"I laugh still," said Mrs. Landis, "when people say what a lot of work so many children make. In many ways, like sewing and cookin' for them they do, but in other ways they are a big help to me and to each other. If I had just one now I'd have to dress it, but with so many they help the littler ones and all I got to do is tell them what to do. It don't hurt them to work a little. Mary is big enough now to put a big apron on and help me with gettin' meals ready. And the boys are good about helpin' me, too. Why, Martin, now, he used to help me like a girl when the babies were little and I had a lot to do. Mister said the other day we dare be glad our boys ain't give us no trouble so far. But this girl of Martin's, now, she kinda worries me. I said to Mister if only he'd pick out a girl like you."

To her surprise the face of the girl blanched. Mrs. Landis thought in dismay, "Now what for dumb block am I, not to guess that mebbe Amanda likes our Martin! Ach, my! but it spites me that he's gone on that city girl! Well," she went on, talking in an effort at reparation and in seeming ignorance of the secret upon which she had stumbled, "mebbe he ain't goin' to marry her after all. These boys sometimes run after such bright, merry butterfly girls and then they get tired of them and pick out a nice sensible one to marry. Abody must just keep on hopin' that everything will turn out right. Anyhow, I don't let myself worry much about it."

"Do you ever worry, Mrs. Landis? I can't remember ever seeing you worried and borrowing trouble."

"No, what's the use? I found out long ago that worry don't get you nowhere except in hot water, so what's the use of it?"

"That's a good way to look at things if you can do it," the girl agreed. "I think I'll go home now. You don't need me. You'll get along nicely, I'm sure."

"Ach, yes, I guess so. But now you must come soon again, Amanda. This company business kinda spoiled your visit to-day."

Amanda was in the rear of the house and did not see the vision of loveliness which passed the Reist farmhouse about five o'clock that afternoon. One of Martin's brothers met the two at the trolley and drove them to the Landis farm. Isabel Souders was that day, indeed, attractive. She wore a corn-colored organdie dress and leghorn hat, her natural beauty was enhanced by a becoming coiffure, her eyes danced, her lips curved in their most bewitching bow.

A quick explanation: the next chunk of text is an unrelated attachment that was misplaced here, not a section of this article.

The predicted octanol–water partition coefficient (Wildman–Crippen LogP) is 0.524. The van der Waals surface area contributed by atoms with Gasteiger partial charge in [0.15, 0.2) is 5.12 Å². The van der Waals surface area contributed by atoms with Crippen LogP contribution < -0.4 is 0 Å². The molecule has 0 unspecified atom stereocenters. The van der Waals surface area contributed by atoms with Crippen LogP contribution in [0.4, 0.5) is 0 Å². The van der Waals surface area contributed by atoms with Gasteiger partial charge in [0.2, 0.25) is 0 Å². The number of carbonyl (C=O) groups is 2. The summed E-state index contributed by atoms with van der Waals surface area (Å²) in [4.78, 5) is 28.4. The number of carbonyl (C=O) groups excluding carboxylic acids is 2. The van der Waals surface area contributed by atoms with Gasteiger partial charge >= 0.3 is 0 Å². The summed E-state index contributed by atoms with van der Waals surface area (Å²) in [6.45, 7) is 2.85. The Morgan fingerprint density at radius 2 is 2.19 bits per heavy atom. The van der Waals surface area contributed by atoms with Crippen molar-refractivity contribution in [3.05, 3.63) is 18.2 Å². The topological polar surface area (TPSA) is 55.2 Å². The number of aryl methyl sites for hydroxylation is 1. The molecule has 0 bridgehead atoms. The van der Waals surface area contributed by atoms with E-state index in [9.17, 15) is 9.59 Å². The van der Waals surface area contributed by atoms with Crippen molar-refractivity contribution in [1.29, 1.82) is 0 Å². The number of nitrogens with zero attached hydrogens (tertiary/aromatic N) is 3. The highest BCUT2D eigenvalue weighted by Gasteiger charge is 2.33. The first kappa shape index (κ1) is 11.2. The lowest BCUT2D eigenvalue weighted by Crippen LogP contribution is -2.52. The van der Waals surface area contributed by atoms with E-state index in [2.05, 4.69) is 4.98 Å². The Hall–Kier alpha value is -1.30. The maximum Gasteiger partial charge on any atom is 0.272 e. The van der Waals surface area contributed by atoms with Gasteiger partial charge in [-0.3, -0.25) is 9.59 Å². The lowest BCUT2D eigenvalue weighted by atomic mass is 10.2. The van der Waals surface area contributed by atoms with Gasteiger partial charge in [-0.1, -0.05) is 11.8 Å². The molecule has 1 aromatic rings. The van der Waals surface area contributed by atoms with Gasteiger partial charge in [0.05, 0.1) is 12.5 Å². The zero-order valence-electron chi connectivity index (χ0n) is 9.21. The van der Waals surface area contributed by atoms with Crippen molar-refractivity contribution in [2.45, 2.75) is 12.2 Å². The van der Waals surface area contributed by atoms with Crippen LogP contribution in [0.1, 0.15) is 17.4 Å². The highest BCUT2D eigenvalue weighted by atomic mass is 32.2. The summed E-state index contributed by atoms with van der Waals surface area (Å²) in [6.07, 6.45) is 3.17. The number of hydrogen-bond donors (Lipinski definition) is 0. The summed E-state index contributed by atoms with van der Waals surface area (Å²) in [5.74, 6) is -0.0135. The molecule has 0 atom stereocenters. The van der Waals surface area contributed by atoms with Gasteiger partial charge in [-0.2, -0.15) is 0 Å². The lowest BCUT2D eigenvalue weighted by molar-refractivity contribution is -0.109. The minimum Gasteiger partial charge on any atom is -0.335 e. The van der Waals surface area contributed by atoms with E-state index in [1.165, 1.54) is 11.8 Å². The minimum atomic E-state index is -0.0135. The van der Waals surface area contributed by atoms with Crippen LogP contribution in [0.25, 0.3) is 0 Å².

The visitor was effusive in her meeting with Martin's mother. "Dear Mrs. Landis," she gushed, "it is so lovely of you to have me here! Last summer while I boarded at Reists' I was so sorry not to meet you! Of course I met Martin and some of the younger children but the mother is always the most adorable one of the family! Oh, come here, dear, you darling," she cooed to little Emma, who had tiptoed into the room. But Emma held to her mother's apron and refused to move.

"Ach, Emma," Katie, a little older, chided her. "You'll run a mile to Amanda Reist if you see her. Don't act so simple! Talk to the lady; she's our company."

"Ach, she's bashful all of a sudden," said Mrs. Landis, smiling. "Now, Miss Souders, you take your hat off and just make yourself at home while I finish gettin' the supper ready. You dare look through them albums in the front room or set on the front porch. Just make yourself at home now."

"Thank you, how lovely!" came the sweet reply.

A little while later when Martin left her and went to his room to prepare for the evening meal the children, too, scurried away one by one and left Isabel alone. She took swift inventory of the furnishings of the front room.

"Dear," she thought, "what atrocious taste! How can Martin live here? How can he belong to a family like this?"

But later she was all smiles again as Martin joined her and Mrs. Landis brought her husband into the room to meet the guest. Mr. Landis had, in spite of protests and murmurings, been persuaded to hearken to the advice of his wife and wear a coat. Likewise the older boys had followed Martin's example and donned the hot woolen articles of dress they considered superfluous in the house during the summer days.

Isabel chattered gaily to the men of the Landis household until Mrs. Landis stood in the doorway and announced, "Come now, folks, supper's done."

After the twelve were seated about the big table, Mr. Landis said grace and then Mrs. Landis rose to pour the coffee, several of the boys started to pass the platters and dishes around the table and the evening meal on the farm was in full swing.

"Oh," piped out little Charlie as he lifted his plate for a slice of ham, "somebody's went and threw all the spoons on the table-cloth! Here's two by my plate. And Emma's got some by her place, too!"

"Sh!" warned Mary, but Mrs. Landis laughed heartily. "Easy seeing," she confessed, "that we ain't used to puttin' on style. Charlie, that's the latest way of puttin' spoons on. Amanda Reist did it for me."

"Amanda Reist," said Mr. Landis. "Why didn't she stay for supper if she was here when you set the table?"